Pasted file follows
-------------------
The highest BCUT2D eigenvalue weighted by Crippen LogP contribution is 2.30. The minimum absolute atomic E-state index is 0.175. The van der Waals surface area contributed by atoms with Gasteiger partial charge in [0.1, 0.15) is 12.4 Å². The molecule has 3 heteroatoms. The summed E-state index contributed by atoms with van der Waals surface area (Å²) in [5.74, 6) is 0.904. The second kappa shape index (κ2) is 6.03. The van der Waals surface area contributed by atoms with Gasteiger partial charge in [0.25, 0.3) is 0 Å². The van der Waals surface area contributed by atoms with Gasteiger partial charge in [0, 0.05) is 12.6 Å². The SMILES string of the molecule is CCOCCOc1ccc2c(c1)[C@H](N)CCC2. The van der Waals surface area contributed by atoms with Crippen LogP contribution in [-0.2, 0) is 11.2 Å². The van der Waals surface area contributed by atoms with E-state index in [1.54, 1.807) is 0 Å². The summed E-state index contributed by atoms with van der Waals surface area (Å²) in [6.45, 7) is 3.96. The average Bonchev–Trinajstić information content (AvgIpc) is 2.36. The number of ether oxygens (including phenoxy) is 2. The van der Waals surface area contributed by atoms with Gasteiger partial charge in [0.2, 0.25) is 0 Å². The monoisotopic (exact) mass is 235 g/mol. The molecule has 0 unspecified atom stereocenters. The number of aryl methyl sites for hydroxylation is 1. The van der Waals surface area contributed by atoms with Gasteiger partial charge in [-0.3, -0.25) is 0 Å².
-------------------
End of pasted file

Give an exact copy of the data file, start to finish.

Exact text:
The highest BCUT2D eigenvalue weighted by Crippen LogP contribution is 2.30. The minimum absolute atomic E-state index is 0.175. The van der Waals surface area contributed by atoms with Gasteiger partial charge in [0.1, 0.15) is 12.4 Å². The molecule has 3 heteroatoms. The summed E-state index contributed by atoms with van der Waals surface area (Å²) in [5.74, 6) is 0.904. The second kappa shape index (κ2) is 6.03. The van der Waals surface area contributed by atoms with Gasteiger partial charge in [0.25, 0.3) is 0 Å². The van der Waals surface area contributed by atoms with Gasteiger partial charge in [0, 0.05) is 12.6 Å². The SMILES string of the molecule is CCOCCOc1ccc2c(c1)[C@H](N)CCC2. The van der Waals surface area contributed by atoms with Crippen LogP contribution in [-0.2, 0) is 11.2 Å². The van der Waals surface area contributed by atoms with E-state index in [1.54, 1.807) is 0 Å². The summed E-state index contributed by atoms with van der Waals surface area (Å²) in [6.45, 7) is 3.96. The average Bonchev–Trinajstić information content (AvgIpc) is 2.36. The number of ether oxygens (including phenoxy) is 2. The van der Waals surface area contributed by atoms with Gasteiger partial charge in [0.2, 0.25) is 0 Å². The monoisotopic (exact) mass is 235 g/mol. The molecule has 0 unspecified atom stereocenters. The number of aryl methyl sites for hydroxylation is 1. The van der Waals surface area contributed by atoms with Gasteiger partial charge in [-0.3, -0.25) is 0 Å².